It is hard for New Zealand audiences to comprehend the lives of people like Asad Abdullahi – as portrayed in A Man of Good Hope. But a standing ovation from a captivated crowd on opening night at Auckland Arts Festival showed that kiwi audiences are hungry for such stories.
Our images of Africa are too much shaped by our experience of it on the screen either through the news or documentaries, and our narratives of the continent come from deeply colonial roots. But Isango Theatre Company, working in collaboration with the UK’s Young Vic, brings a new perspective and a very real story. They are a living breathing entity formed in part by performers hailing from the very townships in South Africa where the action takes place.
White South African author Jonny Steinberg met Abdullahi and wrote a book about his extraordinary journey through Africa, and his seemingly endless struggles to survive amidst political upheavals, personal tragedies, and deep prejudice. Isango Theatre Company has reinterpreted this book through their own lens, creating a musical-cum-opera fizzing with the music which spans a continent, very aware of itself and expertly performed.
Three separate performers (including exceptionally talented child actor Phielo Asakhe Makitle) portray the character of Asad, a Somali refugee forced from his home and country. As his life and struggles progress, helpful political context is given to explain the situations which force Asad and others like him from place to place. Heavy topics are delicately treated by sensitive performances and expertly crafted musical accompaniment, much of it vocal.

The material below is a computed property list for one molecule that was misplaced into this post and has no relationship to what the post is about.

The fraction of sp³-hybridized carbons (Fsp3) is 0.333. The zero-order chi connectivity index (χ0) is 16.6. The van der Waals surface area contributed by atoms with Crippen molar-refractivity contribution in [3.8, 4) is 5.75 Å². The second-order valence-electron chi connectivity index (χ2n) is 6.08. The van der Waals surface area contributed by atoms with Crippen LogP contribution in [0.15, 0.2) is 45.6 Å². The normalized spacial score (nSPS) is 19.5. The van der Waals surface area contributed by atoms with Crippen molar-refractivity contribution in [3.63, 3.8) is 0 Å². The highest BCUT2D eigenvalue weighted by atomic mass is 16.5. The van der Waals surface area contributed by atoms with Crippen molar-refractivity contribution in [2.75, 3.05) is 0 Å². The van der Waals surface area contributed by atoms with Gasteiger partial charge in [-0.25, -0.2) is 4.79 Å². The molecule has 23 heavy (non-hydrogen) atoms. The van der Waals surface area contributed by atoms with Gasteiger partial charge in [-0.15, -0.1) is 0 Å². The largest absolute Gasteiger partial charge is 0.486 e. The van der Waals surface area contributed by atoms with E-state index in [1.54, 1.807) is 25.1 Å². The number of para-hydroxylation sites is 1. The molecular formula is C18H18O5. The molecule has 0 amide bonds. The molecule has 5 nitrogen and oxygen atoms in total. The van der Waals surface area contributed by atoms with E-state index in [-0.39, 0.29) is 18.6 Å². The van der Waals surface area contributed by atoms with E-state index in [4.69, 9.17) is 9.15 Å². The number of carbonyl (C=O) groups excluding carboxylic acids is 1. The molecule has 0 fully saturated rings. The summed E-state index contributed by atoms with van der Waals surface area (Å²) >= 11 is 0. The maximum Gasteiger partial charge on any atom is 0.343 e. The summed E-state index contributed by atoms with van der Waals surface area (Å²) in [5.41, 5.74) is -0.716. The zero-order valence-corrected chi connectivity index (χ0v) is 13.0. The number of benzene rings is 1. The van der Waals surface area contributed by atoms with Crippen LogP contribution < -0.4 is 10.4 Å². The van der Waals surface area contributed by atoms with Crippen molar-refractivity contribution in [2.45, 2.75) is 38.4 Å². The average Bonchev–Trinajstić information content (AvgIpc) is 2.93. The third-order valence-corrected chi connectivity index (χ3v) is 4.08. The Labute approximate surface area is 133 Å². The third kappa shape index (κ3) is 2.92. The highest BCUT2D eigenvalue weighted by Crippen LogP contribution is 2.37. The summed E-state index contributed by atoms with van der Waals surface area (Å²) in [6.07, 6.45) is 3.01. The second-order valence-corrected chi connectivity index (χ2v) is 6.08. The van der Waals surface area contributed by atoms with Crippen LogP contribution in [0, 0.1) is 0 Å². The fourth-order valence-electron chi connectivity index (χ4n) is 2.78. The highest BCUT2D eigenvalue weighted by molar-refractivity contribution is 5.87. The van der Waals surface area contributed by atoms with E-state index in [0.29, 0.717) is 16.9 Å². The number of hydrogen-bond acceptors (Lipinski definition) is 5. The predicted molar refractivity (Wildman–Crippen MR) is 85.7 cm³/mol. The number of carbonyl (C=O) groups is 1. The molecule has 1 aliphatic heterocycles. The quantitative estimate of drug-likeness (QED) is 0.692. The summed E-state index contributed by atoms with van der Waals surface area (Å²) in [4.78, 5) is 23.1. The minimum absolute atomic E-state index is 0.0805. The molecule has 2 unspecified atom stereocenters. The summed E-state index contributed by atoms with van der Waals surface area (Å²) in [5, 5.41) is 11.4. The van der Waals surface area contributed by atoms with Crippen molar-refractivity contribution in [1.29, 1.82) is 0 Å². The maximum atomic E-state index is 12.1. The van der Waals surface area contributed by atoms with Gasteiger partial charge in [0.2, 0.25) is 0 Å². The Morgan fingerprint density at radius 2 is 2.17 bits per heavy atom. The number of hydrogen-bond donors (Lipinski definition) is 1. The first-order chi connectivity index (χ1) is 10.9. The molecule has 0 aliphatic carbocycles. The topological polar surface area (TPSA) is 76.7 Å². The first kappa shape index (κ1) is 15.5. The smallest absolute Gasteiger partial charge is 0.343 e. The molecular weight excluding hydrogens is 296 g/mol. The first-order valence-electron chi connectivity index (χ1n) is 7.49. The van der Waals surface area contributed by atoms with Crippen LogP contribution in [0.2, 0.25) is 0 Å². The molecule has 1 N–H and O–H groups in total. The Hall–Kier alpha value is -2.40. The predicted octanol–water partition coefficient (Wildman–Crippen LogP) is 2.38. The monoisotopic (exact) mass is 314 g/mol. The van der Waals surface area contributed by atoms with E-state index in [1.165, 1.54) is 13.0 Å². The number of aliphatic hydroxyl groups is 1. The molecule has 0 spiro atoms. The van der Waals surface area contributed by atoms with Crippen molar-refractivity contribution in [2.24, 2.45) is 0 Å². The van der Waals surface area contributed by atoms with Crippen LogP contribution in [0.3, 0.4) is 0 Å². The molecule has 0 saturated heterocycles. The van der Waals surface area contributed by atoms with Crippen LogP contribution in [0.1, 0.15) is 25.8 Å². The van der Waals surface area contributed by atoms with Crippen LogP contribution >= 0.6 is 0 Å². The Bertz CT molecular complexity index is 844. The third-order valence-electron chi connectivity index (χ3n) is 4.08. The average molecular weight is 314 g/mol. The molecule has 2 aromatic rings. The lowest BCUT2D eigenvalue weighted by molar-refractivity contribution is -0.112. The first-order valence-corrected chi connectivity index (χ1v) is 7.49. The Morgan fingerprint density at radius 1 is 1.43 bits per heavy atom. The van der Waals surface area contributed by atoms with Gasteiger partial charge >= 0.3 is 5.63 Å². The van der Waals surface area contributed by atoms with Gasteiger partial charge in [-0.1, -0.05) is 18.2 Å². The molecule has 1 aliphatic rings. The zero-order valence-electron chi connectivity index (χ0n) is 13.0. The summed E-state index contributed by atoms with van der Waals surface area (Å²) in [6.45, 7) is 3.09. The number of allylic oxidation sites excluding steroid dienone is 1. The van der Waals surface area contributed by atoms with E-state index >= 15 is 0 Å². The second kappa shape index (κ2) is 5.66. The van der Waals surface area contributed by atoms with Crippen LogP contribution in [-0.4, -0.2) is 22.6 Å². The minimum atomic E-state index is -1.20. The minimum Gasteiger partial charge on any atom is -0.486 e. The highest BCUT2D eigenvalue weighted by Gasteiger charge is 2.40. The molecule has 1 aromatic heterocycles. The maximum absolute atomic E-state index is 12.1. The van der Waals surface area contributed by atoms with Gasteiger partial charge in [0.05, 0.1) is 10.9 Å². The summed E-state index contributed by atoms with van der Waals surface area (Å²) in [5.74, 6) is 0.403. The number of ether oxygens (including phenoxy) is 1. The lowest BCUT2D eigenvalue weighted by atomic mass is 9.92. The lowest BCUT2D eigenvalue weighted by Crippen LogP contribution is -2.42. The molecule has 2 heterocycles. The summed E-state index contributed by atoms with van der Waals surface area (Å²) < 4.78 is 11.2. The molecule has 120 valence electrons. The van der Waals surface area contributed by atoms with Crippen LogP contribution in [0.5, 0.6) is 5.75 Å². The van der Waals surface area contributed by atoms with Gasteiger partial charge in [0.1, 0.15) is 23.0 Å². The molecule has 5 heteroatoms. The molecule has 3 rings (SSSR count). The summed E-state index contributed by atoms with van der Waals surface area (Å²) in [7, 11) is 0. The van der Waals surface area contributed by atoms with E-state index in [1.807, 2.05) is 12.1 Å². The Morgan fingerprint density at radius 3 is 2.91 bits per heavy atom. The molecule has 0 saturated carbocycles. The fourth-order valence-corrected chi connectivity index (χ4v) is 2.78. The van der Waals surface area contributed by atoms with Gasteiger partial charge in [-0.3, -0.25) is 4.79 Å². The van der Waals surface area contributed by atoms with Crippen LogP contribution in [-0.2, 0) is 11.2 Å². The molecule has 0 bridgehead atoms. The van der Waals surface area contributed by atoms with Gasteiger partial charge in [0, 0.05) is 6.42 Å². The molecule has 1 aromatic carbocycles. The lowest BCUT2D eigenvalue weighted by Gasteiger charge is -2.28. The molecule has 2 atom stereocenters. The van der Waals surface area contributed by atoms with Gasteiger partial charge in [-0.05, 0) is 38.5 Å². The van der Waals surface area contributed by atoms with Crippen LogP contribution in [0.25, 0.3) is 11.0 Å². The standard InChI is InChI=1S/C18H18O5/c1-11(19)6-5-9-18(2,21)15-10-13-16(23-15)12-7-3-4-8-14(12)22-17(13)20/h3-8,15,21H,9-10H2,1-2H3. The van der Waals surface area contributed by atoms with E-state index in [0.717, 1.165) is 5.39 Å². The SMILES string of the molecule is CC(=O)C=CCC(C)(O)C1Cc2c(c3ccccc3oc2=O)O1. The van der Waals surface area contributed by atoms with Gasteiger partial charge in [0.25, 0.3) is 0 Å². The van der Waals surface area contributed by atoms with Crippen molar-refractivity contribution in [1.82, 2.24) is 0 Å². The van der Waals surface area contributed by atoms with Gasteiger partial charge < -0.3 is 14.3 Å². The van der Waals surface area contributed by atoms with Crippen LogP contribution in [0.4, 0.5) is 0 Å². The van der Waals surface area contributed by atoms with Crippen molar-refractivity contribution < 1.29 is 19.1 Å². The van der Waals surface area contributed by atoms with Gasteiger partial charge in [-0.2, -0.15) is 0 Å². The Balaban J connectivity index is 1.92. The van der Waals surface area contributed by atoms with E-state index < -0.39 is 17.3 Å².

It is the music that makes this show, with arrangements which are at times surprising, discordant, heavenly, tender, and devastating. The harmonies produced by this ensemble, who have collaborated on many projects before this, are a true highlight – close your eyes and drink in the tightly-wound yet seemingly effortlessly produced sound. It is not something you are likely to hear often here in Aotearoa, so the opportunity is one to be savoured.
A few things don’t quite hit the mark in the show, namely the length. The show spans well over two hours and includes many phrases and scenes which do little to add to the narrative. As in traditional opera, much of the dialogue is sung and at times overstated and repeated. This is a show which requires you to sit back and go on the journey, but you cannot be blamed if your mind begins to wander at times.
Some tough topics are explored, and emotions are certainly stirred up throughout the performance. It is fair to say that you will leave wanting to know more – about Asad, about the history of post-colonial Africa and post-democracy South Africa.
Overall, come for the music and the experience of a show that is out of your usual context and comfort zone.
Reviewed by Steph Bean.